Berberis vulgaris. Barberry.
Nat. Ord. — Berberidaceae. Sex. Syst. — Hexandria Monogynia.
Bark and Berries.
Description. — Berberis Vulgaris is an erect, deciduous shrub, from three to eight feet high, with long, bending branches which are dotted with triple spines. The leaves are obovate-oval, simple, closely serrulate, crowded, forming fan-like groups, alternate, from one and a half to two inches long, and about one-third as wide, tapering at their base into the petioles, with small thorns at their base, which are a transformation of the primary leaves. The flowers are many, on slender and pendulous racemes, yellow, small, and succeeded by loose branches of bright-red berries, of an oblong form, of a pleasant acidulous taste.
History. — This shrub is found from Canada to Virginia, on hills, mountains, and among rocks ; it is rare in the west and in rich soils. It flowers in April and May, and ripens its fruit in June. Berberine is its active alkaline principle.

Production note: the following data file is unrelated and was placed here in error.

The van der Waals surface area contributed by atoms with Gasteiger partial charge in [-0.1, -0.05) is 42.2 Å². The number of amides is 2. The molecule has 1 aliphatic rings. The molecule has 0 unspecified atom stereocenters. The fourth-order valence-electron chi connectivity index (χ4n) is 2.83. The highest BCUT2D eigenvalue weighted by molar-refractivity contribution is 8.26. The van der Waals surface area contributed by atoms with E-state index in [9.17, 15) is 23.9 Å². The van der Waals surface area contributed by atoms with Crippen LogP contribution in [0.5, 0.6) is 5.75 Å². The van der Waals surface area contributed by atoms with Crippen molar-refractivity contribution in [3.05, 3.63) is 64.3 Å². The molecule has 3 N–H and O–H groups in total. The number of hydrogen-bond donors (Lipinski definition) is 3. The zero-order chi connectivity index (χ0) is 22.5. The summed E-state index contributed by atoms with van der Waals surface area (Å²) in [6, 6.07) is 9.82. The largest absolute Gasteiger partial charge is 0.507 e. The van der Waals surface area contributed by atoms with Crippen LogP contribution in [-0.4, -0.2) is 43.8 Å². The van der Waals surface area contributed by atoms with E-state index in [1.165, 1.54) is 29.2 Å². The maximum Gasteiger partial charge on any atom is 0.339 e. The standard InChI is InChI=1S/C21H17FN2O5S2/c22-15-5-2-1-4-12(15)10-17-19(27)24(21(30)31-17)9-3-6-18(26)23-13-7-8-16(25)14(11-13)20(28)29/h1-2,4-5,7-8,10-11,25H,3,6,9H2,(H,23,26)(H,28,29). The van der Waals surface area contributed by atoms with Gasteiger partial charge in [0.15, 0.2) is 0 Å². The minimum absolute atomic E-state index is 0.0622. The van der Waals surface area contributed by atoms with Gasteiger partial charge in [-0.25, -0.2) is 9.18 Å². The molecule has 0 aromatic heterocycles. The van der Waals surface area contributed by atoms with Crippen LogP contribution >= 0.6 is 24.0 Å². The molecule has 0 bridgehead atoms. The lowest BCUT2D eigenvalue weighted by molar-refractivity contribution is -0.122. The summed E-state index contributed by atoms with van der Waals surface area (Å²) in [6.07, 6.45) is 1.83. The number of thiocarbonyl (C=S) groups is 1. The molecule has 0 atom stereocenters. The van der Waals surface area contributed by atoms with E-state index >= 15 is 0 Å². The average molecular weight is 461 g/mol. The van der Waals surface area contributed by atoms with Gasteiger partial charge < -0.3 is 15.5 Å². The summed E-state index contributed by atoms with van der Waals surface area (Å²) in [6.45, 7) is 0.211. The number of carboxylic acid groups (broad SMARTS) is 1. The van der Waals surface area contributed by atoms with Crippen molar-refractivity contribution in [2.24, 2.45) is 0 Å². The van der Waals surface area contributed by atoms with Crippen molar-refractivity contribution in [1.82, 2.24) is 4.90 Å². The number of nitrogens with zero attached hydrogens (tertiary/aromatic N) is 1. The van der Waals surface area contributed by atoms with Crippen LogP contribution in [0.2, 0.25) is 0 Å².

Properties and Uses. — Tonic and laxative. Used extensively by practitioners in the New England States, in all cases where tonics are indicated, also in jaundice, and chronic diarrhea and dysentery. The berries form an agreeable acidulous draught, useful as a refrigerant in fevers, also beneficial in dysentery, cholera-infantum, diarrhea, etc. The bark is bitter and astringent, and has been used with advantage as a tonic, and has proved efficacious in the treatment of jaundice. The bark of the root is the most active ; a teaspoonful of the powder will act as a purgative. A decoction of the bark or berries, has been found of service as a wash or gargle in aphthous sore-mouth, and in chronic ophthalmia.
The American Eclectic Dispensatory, 1854, was written by John King, M. D.